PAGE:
A week after its release, Apple's OS X Yosemite powered 13% of all Macs in the U.S. and Canada, about the same uptake pace as seen by its predecessor, Mavericks.
Seven days later, Yosemite's share of all Macs in North America stood at 12.8%, ad network Chitika said today. Chitika frequently mines its logs for evidence of the operating systems or browsers used by the devices that access partners' online advertisements.
In its first week of its availability, Mavericks' uptake was almost the same: 12.4%.
Both Yosemite and Mavericks were grabbed by a larger percentage of Mac owners than 2012's OS X Mountain Lion, which after seven days accounted for only 5.6% of all systems. The difference between Yosemite and Mavericks on one hand, and Mountain Lion on the other, has been credited to the formers' zero-dollar pricing. Mavericks was Apple's first free OS upgrade, and Yosemite followed suit; Mountain Lion cost $19.99.
While it had seemed reasonable that Yosemite would outpace Mavericks in the early going -- the former was available for three months as an everybody-is-eligible public beta and the latter was not, giving Yosemite a head start -- Chitika's data signaled that such expectations have not materialized.
"That advantage [of a public beta] was relatively short lived, with both OS X Yosemite and Mavericks posting remarkably similar adoption rates by the end of their respective first post-launch weeks," said Chitika on its blog Friday.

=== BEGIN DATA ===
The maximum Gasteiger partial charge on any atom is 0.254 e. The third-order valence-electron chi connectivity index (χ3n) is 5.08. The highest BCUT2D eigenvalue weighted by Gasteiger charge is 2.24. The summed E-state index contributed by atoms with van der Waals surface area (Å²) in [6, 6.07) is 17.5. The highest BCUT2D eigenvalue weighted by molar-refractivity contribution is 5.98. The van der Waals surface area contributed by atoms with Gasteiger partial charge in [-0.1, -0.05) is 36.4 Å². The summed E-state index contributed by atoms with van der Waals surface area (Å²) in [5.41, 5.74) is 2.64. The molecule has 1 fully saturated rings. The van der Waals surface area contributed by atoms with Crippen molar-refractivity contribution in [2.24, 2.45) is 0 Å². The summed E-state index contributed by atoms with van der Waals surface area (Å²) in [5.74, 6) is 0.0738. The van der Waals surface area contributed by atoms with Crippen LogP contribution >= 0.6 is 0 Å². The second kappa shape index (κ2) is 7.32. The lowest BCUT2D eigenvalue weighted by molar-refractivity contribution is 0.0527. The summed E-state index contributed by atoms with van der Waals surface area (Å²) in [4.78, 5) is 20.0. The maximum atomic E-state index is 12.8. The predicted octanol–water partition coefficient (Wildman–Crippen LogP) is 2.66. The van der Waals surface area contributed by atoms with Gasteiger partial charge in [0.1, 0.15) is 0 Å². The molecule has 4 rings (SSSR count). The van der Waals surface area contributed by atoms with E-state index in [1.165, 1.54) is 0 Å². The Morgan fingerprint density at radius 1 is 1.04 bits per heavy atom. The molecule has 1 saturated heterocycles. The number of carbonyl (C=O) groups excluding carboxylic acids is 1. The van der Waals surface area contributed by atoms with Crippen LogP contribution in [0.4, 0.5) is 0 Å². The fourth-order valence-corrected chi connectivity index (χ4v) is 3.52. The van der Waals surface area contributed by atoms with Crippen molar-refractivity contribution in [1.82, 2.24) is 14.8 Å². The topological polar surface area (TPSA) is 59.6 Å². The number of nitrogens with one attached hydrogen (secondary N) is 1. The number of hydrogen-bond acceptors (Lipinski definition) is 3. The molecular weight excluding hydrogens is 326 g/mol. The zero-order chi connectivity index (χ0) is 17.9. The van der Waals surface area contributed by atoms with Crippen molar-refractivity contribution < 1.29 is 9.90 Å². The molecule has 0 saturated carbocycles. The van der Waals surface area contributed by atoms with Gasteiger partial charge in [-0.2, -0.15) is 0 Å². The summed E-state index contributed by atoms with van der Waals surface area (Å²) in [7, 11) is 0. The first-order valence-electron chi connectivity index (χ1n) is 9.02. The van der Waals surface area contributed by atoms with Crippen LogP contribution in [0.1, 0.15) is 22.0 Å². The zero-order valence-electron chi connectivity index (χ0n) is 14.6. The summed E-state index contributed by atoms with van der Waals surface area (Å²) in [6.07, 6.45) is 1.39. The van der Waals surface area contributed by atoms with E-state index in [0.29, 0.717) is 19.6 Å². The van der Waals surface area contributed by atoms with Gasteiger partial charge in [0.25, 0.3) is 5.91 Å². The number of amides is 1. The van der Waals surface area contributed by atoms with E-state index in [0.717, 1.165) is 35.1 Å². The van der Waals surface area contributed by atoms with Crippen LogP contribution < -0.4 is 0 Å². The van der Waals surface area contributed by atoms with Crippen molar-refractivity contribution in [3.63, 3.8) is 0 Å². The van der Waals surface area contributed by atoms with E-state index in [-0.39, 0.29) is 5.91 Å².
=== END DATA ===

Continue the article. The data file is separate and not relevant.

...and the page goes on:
Other metrics, however, have pointed to a significant adoption of Yosemite during its beta test period. Web analytics provider Net Applications estimated Yosemite's worldwide share of all Macs at 4% for September, nearly 40 times the pre-launch number for Mavericks.
Yosemite adoption will be important to Apple, as the company has added additional iOS-OS X integration features -- notably the set collectively called "Continuity" -- designed to, among other things, tempt current iPhone and iPad owners to purchase a Mac as well.
At the end of September, Net Applications had Mavericks at 63.5%, down slightly from August, signaling that some of the Yosemite public beta users had fled Mavericks for the new operating system.
Yosemite can be downloaded from the Mac App Store, and supports iMacs as old as mid-2007, MacBook Pro notebooks from late 2007 on, and MacBook Air laptops from late 2008 going forward.